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New Castle County and Delaware Wildlands formalize conservation of critical habitats

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New Castle County Executive Matt Meyer and Delaware Wildland’s Executive Director Kate Hackett will sign a first-of-its-kind partnership agreement to allow for the preservation of over 220 acres of land in southern New Castle County. Resolution 20-060 was co-sponsored by County Council members Bell, Kilpatrick, and Sheldon in March 2020, which urged the County administration to investigate acquiring the property, initiating the process that resulted in this partnership.

220 acres of wetlands in southern New Castle County will become a long-term conservation preserve. | PHOTO COURTESY OF NEW CASTLE COUNTY

The property, known as the Fortner Farm and located at 950 Port Penn Road, is comprised of over one hundred acres of critical habitat including salt marsh, tributaries and old growth forest in addition to approximately one hundred acres of farmland. The County’s contribution of $1.2 million, half of the purchase price, allows Delaware Wildlands to acquire the property. In exchange, the County will receive a permanent conservation easement to ensure the long-term preservation of farmland and restoration of critical habitat.

Delaware Wildlands, Inc., is a nonprofit organization that manages over 22,000 acres of preserved land in the state, including hundreds of acres adjacent to the Fortner Farm. “Protection of this property is highly strategic and advances DWL’s goals to accelerate protection and restoration of critical land, water, and wildlife resources in New Castle county by permanently preserving those natural resources that provide the greatest benefit,” noted Kate Hackett.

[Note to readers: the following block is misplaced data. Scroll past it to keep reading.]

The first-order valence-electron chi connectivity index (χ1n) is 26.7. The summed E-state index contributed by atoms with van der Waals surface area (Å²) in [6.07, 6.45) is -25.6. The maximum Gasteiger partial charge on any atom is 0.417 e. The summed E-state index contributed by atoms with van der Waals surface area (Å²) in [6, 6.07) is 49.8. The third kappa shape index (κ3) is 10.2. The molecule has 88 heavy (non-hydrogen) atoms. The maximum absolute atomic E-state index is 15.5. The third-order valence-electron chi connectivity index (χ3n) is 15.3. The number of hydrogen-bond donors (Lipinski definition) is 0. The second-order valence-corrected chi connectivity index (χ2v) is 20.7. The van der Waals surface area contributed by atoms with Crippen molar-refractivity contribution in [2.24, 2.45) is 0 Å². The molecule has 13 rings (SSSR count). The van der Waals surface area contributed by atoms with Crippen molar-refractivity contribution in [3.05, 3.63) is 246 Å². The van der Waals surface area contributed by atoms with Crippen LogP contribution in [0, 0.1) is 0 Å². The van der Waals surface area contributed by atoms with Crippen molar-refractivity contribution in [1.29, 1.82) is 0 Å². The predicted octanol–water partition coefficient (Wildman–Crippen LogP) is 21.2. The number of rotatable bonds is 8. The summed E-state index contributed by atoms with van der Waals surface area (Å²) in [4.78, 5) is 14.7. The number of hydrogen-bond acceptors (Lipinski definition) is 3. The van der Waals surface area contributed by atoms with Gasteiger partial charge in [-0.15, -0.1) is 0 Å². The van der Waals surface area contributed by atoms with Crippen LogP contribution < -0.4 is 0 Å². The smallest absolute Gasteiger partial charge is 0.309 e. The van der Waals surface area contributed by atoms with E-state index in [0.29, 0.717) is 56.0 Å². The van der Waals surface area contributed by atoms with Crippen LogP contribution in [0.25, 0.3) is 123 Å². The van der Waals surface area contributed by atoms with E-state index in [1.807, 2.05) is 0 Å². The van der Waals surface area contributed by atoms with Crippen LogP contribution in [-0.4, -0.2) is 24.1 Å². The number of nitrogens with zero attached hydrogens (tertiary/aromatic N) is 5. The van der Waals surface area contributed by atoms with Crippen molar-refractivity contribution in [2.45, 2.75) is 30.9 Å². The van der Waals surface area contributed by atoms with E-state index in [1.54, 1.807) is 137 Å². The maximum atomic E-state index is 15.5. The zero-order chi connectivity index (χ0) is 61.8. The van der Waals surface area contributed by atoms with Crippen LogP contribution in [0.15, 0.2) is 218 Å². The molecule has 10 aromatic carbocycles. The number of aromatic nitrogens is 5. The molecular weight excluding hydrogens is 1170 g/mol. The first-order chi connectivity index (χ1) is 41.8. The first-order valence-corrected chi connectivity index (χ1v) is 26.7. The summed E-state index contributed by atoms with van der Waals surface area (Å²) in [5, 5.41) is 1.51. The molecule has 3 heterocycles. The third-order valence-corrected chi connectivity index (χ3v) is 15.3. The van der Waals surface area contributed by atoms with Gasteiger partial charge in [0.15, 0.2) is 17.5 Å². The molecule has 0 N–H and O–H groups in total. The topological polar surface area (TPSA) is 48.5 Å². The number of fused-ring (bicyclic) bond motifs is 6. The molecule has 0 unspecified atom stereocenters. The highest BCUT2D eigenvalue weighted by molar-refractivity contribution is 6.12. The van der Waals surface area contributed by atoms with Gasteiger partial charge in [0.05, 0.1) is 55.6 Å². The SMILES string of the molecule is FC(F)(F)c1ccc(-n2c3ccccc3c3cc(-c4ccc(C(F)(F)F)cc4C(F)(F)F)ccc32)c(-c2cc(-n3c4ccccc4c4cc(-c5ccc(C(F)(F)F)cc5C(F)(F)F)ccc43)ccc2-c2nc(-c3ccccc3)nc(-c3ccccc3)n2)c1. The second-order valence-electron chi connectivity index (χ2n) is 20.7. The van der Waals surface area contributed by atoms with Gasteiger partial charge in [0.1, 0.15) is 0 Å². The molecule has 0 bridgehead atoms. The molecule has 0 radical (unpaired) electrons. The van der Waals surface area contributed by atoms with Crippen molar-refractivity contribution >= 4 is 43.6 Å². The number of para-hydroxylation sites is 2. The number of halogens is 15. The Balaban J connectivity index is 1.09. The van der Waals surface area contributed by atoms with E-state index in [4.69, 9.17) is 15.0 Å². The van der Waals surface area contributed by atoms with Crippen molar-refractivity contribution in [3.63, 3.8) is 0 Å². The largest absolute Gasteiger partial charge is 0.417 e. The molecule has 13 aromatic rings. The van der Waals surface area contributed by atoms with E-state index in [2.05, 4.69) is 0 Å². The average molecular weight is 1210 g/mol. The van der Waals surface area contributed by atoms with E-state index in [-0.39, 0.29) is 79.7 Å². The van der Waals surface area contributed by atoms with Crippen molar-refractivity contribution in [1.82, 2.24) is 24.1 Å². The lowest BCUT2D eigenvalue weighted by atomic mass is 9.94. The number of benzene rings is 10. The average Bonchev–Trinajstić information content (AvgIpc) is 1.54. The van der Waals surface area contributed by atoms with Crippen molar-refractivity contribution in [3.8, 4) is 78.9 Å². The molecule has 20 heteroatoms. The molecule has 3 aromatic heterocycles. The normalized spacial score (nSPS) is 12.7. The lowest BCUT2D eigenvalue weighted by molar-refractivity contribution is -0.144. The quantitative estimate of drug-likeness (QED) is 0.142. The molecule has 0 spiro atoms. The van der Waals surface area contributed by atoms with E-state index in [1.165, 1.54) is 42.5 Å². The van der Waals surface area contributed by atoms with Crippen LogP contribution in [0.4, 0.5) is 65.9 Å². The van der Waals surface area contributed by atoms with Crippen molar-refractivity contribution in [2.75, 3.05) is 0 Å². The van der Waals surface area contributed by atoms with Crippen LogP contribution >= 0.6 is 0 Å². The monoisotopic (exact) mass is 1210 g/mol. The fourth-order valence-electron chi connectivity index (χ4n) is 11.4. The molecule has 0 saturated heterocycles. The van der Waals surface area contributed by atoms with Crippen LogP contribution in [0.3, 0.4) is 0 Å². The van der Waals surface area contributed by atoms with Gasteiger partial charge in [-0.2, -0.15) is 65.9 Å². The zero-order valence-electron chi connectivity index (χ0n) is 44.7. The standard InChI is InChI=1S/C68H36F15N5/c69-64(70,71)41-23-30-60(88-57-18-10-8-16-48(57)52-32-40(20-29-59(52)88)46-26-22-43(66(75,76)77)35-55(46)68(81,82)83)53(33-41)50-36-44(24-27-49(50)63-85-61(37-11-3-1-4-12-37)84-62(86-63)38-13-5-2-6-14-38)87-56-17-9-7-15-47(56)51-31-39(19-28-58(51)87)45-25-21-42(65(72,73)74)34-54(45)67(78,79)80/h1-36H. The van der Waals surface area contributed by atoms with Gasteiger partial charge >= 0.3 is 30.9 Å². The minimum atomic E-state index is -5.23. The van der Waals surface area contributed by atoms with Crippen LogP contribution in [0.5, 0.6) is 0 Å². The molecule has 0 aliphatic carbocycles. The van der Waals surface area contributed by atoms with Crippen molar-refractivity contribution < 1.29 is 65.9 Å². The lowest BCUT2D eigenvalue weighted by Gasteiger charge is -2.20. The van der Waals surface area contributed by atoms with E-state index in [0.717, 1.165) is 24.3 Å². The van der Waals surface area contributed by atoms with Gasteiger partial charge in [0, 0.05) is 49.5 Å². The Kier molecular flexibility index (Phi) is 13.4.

“This unique partnership is the first of many creative solutions I am seeking to further the conservation of critical habitat and farmland for the future health and wellbeing of this County,” said New Castle County Executive Matt Meyer. “Benefits include improving water quality, reducing stormwater runoff, preserving and restoring vital habitat, conserving biodiversity and increasing opportunities for public engagement around natural resources, and preserving this land is part of the Meyer Administration’s overall sustainable growth strategy, which is to direct development to designated growth areas and to preserve rural areas,” added Meyer. This partnership is consistent with recommendations from County Executive Meyer’s Land Preservation Task Force, which emphasized the need to pool resources and to seek creative methods to fund conservation efforts.

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